Babyroom Workers: Care in Practice
What are we are asking of the young women employed in baby rooms in daycare settings? Globally, baby room workers find themselves in the unenviable position of having limited training, low status, poor pay and conditions but extraordinarily high levels of responsibility for babies for most of their waking (and sleeping) lives during the working week. Through a series of six research and development projects carried out between 2009 and 2015 in early years setting for under-3 year olds in England, evidence has emerged that baby room employees are concerned to increase and develop their knowledge but remain predominantly driven by the fulfilment of functional tasks. Using an interpretive, exploratory approach within a critical feminist paradigm, the projects identified the problematic expectations faced by people employed to ‘care’ for babies and young children within a policy context that devalues that care and accords baby room workers very little status in society. The chapter argues that the ‘value’ applied to babies and young children (and consequently to those who care for them) is currently not very high and the increased urgency to ‘professionalise’ childcare might be leading to an international side-stepping of the apparently contentious issues of affect, intimacy and nurturance, leading to uncertainty about the very nature of care for babies.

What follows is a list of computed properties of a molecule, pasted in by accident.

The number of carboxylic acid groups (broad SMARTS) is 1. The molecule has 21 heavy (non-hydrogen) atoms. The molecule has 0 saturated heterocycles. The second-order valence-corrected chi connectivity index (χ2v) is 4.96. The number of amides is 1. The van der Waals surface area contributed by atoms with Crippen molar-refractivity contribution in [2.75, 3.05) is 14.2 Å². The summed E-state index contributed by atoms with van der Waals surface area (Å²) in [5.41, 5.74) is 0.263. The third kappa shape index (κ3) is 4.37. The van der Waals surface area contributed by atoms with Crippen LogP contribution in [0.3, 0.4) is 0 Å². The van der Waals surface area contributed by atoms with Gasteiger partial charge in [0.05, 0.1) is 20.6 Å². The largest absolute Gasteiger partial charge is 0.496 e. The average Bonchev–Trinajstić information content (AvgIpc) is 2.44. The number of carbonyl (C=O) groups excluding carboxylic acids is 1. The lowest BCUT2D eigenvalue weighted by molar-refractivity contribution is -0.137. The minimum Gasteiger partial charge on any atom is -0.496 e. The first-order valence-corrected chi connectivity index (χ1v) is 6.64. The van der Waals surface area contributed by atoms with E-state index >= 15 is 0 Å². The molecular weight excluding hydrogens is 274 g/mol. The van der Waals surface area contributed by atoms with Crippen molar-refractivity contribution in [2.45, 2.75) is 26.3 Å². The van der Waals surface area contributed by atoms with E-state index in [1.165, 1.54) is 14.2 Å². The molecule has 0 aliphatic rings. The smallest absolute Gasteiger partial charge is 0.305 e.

KeywordsEarly Childhood Education Lone Mother Professional Development Session Infant School Foundation Stage
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